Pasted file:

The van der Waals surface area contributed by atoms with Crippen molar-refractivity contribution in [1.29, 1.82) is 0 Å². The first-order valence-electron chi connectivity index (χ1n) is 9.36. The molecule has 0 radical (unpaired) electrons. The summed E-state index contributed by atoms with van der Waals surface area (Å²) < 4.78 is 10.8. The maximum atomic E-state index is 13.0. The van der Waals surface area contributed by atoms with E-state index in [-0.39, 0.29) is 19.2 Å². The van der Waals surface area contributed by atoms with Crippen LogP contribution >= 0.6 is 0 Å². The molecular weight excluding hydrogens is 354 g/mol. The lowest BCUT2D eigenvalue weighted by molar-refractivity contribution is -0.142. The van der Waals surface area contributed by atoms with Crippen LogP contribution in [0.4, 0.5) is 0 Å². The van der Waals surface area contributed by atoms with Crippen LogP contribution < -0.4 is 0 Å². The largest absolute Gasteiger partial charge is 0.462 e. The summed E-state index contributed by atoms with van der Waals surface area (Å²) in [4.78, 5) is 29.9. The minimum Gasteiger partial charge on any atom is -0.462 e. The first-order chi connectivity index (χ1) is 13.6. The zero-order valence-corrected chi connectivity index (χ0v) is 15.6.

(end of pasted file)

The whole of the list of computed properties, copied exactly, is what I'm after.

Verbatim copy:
The van der Waals surface area contributed by atoms with Crippen molar-refractivity contribution in [1.29, 1.82) is 0 Å². The first-order valence-electron chi connectivity index (χ1n) is 9.36. The molecule has 0 radical (unpaired) electrons. The summed E-state index contributed by atoms with van der Waals surface area (Å²) < 4.78 is 10.8. The maximum atomic E-state index is 13.0. The van der Waals surface area contributed by atoms with E-state index in [-0.39, 0.29) is 19.2 Å². The van der Waals surface area contributed by atoms with Crippen LogP contribution >= 0.6 is 0 Å². The molecular weight excluding hydrogens is 354 g/mol. The lowest BCUT2D eigenvalue weighted by molar-refractivity contribution is -0.142. The van der Waals surface area contributed by atoms with Crippen LogP contribution in [0.4, 0.5) is 0 Å². The van der Waals surface area contributed by atoms with Crippen LogP contribution < -0.4 is 0 Å². The largest absolute Gasteiger partial charge is 0.462 e. The summed E-state index contributed by atoms with van der Waals surface area (Å²) in [4.78, 5) is 29.9. The minimum Gasteiger partial charge on any atom is -0.462 e. The first-order chi connectivity index (χ1) is 13.6. The zero-order valence-corrected chi connectivity index (χ0v) is 15.6.